Manchester United legend Paul Scholes has blamed Arsene Wenger for Jack Wilshere's lack of progress after he burst on the scene as a teenage sensation for Arsenal.

The Gunners midfielder, made his first-team debut for Arsenal aged 16 and was tipped for great things by the manager and pundits alike, but has since seen his career graph take a slight dip following a spate of injuries and lack of regular football.

The England international has come in for a barrage of criticism recently with former players questioning his ability to become the great midfielder everyone had tipped him to be.

Scholes, who had criticised Wilshere early on in the summer, believes his Arsenal manager should take part of the blame for his lack of progress as a footballer.

"Has has to be blamed, he's the manager. I don't know how much work he does with him, but I'm not sure he does enough," Scholes said, as quoted by the Daily Mail.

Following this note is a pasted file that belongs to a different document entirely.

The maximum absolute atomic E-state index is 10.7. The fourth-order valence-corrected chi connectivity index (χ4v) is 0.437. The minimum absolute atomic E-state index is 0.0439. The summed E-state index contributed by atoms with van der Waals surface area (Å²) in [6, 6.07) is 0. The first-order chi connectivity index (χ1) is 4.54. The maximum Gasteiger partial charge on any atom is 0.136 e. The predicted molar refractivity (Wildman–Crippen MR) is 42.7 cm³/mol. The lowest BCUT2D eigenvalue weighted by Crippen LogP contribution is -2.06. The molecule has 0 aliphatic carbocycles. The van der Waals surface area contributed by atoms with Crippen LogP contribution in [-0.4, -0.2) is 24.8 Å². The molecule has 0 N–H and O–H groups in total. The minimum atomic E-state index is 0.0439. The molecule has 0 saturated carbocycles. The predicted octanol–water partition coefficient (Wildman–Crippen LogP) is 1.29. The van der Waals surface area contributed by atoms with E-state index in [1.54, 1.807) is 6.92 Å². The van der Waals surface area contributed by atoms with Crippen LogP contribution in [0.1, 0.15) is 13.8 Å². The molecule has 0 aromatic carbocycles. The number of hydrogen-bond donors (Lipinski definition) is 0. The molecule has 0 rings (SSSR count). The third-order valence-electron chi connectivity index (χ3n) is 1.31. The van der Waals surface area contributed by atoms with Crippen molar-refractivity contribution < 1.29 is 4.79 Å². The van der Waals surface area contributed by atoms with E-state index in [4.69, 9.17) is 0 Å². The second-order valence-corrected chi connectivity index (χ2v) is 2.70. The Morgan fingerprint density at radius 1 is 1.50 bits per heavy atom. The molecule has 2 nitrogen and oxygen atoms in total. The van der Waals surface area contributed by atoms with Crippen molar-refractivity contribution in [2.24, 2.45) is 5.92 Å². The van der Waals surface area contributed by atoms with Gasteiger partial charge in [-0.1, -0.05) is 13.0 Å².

"He has fallen so far behind Aaron Ramsey. They're trying to find a position for him and I don't know what it is."

Ahead of Arsenal's match with Manchester City on Saturday, the 39-year-old former Three Lions midfielder was unsure of Wilshere's best position in the team. He also feels that Wilshere should keep his game simple rather than 'force the play'.

"I don't really know. Is he a holding midfield player or an attacking player? I think he's confused," the former United midfielder said.

'I think he's a frustrated figure at the moment. He's trying to force the play. He needs to simplify his game," the Englishman added.

However, the former midfielder, who is currently a TV pundit was left red-faced after Wilshere put in a man-of-the-match performance against the Premier League champions. But Scholes did give credit where it was due and praised the midfielder for a job well done.

"It shows he's an attacking midfielder capable of doing it at the highest level. It's still early in the season, time will tell.

What he has done is made a great start to the season, now he's got the base to go on and have a good season," Scholes concluded.